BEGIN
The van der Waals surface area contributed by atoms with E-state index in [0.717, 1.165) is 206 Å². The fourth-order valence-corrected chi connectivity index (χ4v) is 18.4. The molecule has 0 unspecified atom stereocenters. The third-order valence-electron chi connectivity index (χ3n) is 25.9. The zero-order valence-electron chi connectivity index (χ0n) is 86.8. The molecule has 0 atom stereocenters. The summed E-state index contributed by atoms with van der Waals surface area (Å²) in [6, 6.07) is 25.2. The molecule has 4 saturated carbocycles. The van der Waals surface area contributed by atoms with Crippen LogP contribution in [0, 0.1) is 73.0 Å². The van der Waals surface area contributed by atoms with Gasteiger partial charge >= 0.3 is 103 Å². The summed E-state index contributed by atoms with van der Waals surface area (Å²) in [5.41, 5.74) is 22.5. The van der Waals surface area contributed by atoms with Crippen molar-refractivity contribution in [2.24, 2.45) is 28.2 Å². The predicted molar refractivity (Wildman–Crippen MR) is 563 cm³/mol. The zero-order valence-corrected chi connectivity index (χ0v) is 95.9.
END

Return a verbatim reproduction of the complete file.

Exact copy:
The van der Waals surface area contributed by atoms with E-state index in [0.717, 1.165) is 206 Å². The fourth-order valence-corrected chi connectivity index (χ4v) is 18.4. The molecule has 0 unspecified atom stereocenters. The third-order valence-electron chi connectivity index (χ3n) is 25.9. The zero-order valence-electron chi connectivity index (χ0n) is 86.8. The molecule has 0 atom stereocenters. The summed E-state index contributed by atoms with van der Waals surface area (Å²) in [6, 6.07) is 25.2. The molecule has 4 saturated carbocycles. The van der Waals surface area contributed by atoms with Crippen LogP contribution in [0, 0.1) is 73.0 Å². The van der Waals surface area contributed by atoms with Gasteiger partial charge >= 0.3 is 103 Å². The summed E-state index contributed by atoms with van der Waals surface area (Å²) in [5.41, 5.74) is 22.5. The van der Waals surface area contributed by atoms with Crippen molar-refractivity contribution in [2.24, 2.45) is 28.2 Å². The predicted molar refractivity (Wildman–Crippen MR) is 563 cm³/mol. The zero-order valence-corrected chi connectivity index (χ0v) is 95.9.